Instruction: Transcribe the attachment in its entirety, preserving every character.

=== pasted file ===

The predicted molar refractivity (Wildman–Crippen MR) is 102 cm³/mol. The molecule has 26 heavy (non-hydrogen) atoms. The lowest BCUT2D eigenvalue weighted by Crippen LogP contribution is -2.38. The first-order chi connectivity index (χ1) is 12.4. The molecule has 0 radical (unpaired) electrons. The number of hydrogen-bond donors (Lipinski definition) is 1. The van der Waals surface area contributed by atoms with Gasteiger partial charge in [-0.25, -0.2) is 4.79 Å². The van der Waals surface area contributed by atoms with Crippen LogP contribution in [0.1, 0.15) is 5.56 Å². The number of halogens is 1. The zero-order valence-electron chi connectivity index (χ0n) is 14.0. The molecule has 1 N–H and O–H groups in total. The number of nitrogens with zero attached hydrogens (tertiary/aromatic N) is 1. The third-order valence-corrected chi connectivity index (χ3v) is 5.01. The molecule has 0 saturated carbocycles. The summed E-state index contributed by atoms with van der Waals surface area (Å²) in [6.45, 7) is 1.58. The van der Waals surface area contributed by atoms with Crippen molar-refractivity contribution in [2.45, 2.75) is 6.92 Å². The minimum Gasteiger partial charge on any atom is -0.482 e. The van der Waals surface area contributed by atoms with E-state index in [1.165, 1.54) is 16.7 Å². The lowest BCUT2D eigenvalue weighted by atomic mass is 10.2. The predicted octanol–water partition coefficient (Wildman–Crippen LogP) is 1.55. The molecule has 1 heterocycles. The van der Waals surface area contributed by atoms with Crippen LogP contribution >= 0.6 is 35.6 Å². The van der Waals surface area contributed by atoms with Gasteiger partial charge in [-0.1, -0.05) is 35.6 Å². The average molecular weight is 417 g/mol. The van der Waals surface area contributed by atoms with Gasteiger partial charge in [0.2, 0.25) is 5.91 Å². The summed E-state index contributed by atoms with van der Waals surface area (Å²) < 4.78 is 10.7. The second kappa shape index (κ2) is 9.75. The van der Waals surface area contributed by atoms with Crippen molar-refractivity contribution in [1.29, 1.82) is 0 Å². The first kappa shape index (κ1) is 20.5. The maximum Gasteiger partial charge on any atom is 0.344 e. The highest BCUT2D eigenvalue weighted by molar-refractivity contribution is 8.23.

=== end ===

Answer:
The predicted molar refractivity (Wildman–Crippen MR) is 102 cm³/mol. The molecule has 26 heavy (non-hydrogen) atoms. The lowest BCUT2D eigenvalue weighted by Crippen LogP contribution is -2.38. The first-order chi connectivity index (χ1) is 12.4. The molecule has 0 radical (unpaired) electrons. The number of hydrogen-bond donors (Lipinski definition) is 1. The van der Waals surface area contributed by atoms with Gasteiger partial charge in [-0.25, -0.2) is 4.79 Å². The van der Waals surface area contributed by atoms with Crippen LogP contribution in [0.1, 0.15) is 5.56 Å². The number of halogens is 1. The zero-order valence-electron chi connectivity index (χ0n) is 14.0. The molecule has 1 N–H and O–H groups in total. The number of nitrogens with zero attached hydrogens (tertiary/aromatic N) is 1. The third-order valence-corrected chi connectivity index (χ3v) is 5.01. The molecule has 0 saturated carbocycles. The summed E-state index contributed by atoms with van der Waals surface area (Å²) in [6.45, 7) is 1.58. The van der Waals surface area contributed by atoms with Crippen molar-refractivity contribution in [2.45, 2.75) is 6.92 Å². The minimum Gasteiger partial charge on any atom is -0.482 e. The van der Waals surface area contributed by atoms with E-state index in [1.165, 1.54) is 16.7 Å². The lowest BCUT2D eigenvalue weighted by atomic mass is 10.2. The predicted octanol–water partition coefficient (Wildman–Crippen LogP) is 1.55. The molecule has 1 heterocycles. The van der Waals surface area contributed by atoms with Crippen LogP contribution >= 0.6 is 35.6 Å². The van der Waals surface area contributed by atoms with Gasteiger partial charge in [-0.1, -0.05) is 35.6 Å². The average molecular weight is 417 g/mol. The van der Waals surface area contributed by atoms with Gasteiger partial charge in [0.2, 0.25) is 5.91 Å². The summed E-state index contributed by atoms with van der Waals surface area (Å²) < 4.78 is 10.7. The second kappa shape index (κ2) is 9.75. The van der Waals surface area contributed by atoms with Crippen molar-refractivity contribution in [1.29, 1.82) is 0 Å². The first kappa shape index (κ1) is 20.5. The maximum Gasteiger partial charge on any atom is 0.344 e. The highest BCUT2D eigenvalue weighted by molar-refractivity contribution is 8.23.